I entered the reserve and drove through a mountainous landscape dotted with wild flowers, eventually drawing up under the bluegums at Tilney Manor. The homestead dates back to the 1890s and is today the main lodge of Sanbona. At lunch, I met Keir Lynch, assistant wildlife manager and a man who’s passionate about riverine rabbits. Keir is tall, with a fiery red beard that tapers to a point. The whole effect is somewhat piratical.

‘Aargh, they’re magic little animals, sleek, beautifully built: the Porsche of rabbits,’ enthused Redbeard in a booming, sonorous voice, as he adjusted his eye patch and called for more grog, or is that my faulty memory?

As we tucked into fish and chips, he gave me the lowdown. This rabbit was so heavily under threat because its natural habitat of soft alluvial soils was shrinking all the time. To make matters worse, they bucked the trend of mating like … well … rabbits. These are slow breeders, producing only one or two kittens and only one birthing per breeding season.

That evening was to be our first hunt. It was the new moon, but even in the relative safety of darkness, a rabbit in the open is an easy target for the likes of caracal, jackal and owl and they had to be very wary.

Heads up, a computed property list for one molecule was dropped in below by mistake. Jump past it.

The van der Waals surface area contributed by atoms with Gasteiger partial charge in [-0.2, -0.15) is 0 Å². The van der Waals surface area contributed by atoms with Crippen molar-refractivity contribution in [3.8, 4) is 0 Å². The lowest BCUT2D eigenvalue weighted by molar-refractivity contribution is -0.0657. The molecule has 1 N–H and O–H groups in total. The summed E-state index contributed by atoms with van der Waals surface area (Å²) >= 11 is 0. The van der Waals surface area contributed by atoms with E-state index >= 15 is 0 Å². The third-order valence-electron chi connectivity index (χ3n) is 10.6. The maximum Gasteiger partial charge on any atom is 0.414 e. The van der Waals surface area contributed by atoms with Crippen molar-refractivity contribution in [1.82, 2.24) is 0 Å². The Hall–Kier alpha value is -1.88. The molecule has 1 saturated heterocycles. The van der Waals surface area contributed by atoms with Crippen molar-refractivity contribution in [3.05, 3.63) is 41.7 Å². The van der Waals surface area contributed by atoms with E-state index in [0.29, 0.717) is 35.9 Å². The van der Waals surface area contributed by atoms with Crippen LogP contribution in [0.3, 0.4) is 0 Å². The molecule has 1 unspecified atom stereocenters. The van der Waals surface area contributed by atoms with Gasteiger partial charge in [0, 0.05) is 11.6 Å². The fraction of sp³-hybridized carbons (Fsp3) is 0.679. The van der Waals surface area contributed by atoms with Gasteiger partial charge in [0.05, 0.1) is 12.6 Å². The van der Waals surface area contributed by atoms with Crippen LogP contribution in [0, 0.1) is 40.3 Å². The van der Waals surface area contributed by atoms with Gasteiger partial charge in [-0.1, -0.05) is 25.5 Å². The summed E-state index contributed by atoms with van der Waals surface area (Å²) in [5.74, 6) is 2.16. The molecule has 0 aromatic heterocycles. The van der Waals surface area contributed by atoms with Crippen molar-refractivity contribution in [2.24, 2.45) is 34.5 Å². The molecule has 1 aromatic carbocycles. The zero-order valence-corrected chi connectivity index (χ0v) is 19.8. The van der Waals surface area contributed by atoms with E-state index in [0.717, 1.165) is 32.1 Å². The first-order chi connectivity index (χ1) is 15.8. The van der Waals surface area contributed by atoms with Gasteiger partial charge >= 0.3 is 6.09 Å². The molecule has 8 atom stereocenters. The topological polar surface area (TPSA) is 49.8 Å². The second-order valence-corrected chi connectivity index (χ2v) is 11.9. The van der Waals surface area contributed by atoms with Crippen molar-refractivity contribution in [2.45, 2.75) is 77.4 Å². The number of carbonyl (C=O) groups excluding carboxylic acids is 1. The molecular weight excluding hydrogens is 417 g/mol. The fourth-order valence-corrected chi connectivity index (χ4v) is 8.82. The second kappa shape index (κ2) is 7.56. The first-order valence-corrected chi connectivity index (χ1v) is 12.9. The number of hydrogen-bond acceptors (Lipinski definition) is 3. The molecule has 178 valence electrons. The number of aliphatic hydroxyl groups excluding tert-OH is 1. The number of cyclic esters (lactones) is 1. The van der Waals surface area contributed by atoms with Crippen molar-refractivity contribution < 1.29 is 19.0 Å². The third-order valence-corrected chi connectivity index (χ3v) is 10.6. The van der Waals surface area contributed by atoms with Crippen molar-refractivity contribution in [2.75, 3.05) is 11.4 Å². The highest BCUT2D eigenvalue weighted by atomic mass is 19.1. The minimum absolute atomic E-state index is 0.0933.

We set off in an open Land Cruiser. I swept the bush on our left with a spotlight, Keir took the right and guide Jannie Swanepoel scanned the road ahead. We drove at tortoise pace, searching for movement or the telltale orange flash of their eyes.

After five long hours, we decided to turn for home. The vehicle nosed into a gulley, our tyres splashing through a stream. Keir slowly drew the vehicle to a halt and switched off the engine. ‘And here on my right, folks, we have the riverine rabbit,’ he said softly.

There it sat, about ten metres from the vehicle,  a twitching bunny caught in Jannie’s spotlight. Once I’d got over my surprise, and the vague disappointment that it looked a bit like any bunny one has ever seen, I began to note the distinctive features. It had enormous, elongated ears, each eye had a white ring and there was a long black stripe extending just below the mouth almost to the ears, giving it a wide, if uncertain, smile.

I glanced at my companions. Their faces were in rapture, like courtiers in the presence of royalty. ‘A magnificent rabbit, hey,’ whispered Keir.

The creature took a few hops, turned to look at us, and then disappeared into the shrubbery beside the road. The stars were singing in their icy firmament and all three of us had grins as wide as the rabbits’ as we drove home.

I had a day left at Sanbona and took an evening game drive with Jannie. Over a sundowner drink on a koppie I noticed a white object in the long grass behind my guide.

‘What’s that?’ I asked.

‘Oh, that’s just one of our white lions,’ he said nonchalantly.

I promptly spilled half a G&T down the front of my shirt. Jannie explained that Sanbona had introduced white lions onto the reserve (as is the case in a number of parks around South Africa) and they were thriving. These weren’t the naturally occurring cats I’d been searching for in the Timbavati, but at least I’d found a white lion.

Four out of five wasn’t bad, I reckoned.